The ‘Blood Protection Law’, promulgated in Nuremberg on 15 September 1935, prohibits marriage and extramarital sexual relations between Jews and non-Jews1‘Gesetz zum Schutz des deutschen Blutes und der deutschen Ehre’, Reichsgesetzblatt, 1935, I, pp. 1146–1147. This document has been translated from German.
Law for the Protection of German Blood and German Honour.2See also the comments on the Reich Citizenship Law of 15 Sept. 1935, Doc. 198. On the background to the law, see Cornelia Essner, Die ‘Nürnberger Gesetze’ oder die Verwaltung des Rassenwahns, 1933–1945 (Paderborn: Schöningh, 2002), pp. 113–140.Dated 15 September 1935.
Steeped in the knowledge that the purity of German blood is the prerequisite for the continued existence of the German people, and inspired by the indomitable will to safeguard the German nation for all time to come, the Reichstag has unanimously adopted the following law, which is promulgated herewith:
(1) Marriages between Jews and subjects of the state of German or kindred blood are prohibited. Marriages contracted in violation of this prohibition are invalid, even if they have been contracted abroad in order to circumvent this law.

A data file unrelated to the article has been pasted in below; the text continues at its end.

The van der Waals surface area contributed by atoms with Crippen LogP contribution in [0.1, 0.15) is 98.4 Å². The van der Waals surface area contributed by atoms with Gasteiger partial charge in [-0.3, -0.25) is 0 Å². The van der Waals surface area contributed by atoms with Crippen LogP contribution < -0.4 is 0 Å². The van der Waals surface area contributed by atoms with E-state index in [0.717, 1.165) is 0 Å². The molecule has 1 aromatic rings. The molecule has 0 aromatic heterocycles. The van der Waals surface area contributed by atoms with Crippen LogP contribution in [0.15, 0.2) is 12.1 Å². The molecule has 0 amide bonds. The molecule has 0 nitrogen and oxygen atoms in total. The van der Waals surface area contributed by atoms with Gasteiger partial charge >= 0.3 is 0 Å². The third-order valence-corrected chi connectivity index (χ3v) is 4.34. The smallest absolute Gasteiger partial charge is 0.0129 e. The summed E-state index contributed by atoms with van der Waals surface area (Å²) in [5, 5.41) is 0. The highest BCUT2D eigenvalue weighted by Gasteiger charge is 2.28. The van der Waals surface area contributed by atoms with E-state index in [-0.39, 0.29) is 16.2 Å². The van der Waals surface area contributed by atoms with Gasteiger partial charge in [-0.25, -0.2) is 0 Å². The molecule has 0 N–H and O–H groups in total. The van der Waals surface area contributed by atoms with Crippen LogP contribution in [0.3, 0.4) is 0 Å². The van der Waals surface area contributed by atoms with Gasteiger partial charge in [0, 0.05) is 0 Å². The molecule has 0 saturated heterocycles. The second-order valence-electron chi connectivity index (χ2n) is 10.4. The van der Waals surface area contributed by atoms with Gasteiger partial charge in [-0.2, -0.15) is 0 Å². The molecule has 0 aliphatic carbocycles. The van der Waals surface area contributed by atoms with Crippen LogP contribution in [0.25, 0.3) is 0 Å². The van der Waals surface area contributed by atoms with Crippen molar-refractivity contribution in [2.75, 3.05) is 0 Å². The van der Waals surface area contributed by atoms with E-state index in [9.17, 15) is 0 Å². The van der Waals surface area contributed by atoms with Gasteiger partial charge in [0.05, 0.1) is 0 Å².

(2) Proceedings for annulment can be instituted only by the public prosecutor.
Extramarital relations between Jews and subjects of the state of German or kindred blood are prohibited.
Jews are not permitted to employ female subjects of the state of German or kindred blood under the age of 45 in their households.
(1) Jews are forbidden to hoist the Reich and national flag and to display the Reich colours.
(2) They are permitted, however, to display the Jewish colours. The exercise of this right is protected by the state.
(1) Anyone who contravenes the prohibition in § 1 will be punished with penal servitude.
(2) A man who contravenes the prohibition in § 2 will be punished with a jail term or penal servitude.
(3) Anyone who contravenes the provisions in §§ 3 or 4 will be punished with a jail termof up to one year or payment of a fine, or both.
The Reich Minister of the Interior, in consultation with the Deputy of the Führer and the Reich Minister of Justice, issues the legal and administrative provisions necessary for the implementation and amendment of the law.
The law takes effect on the day after its promulgation; § 3, however, will not become effective until 1 January 1936.
Nuremberg, 15 September 1935, at the Reich Party Congress of Freedom.
The Führer and Reich Chancellor
The Reich Minister of the Interior
The Reich Minister of Justice
The Deputy of the Führer
Reich Minister without Portfolio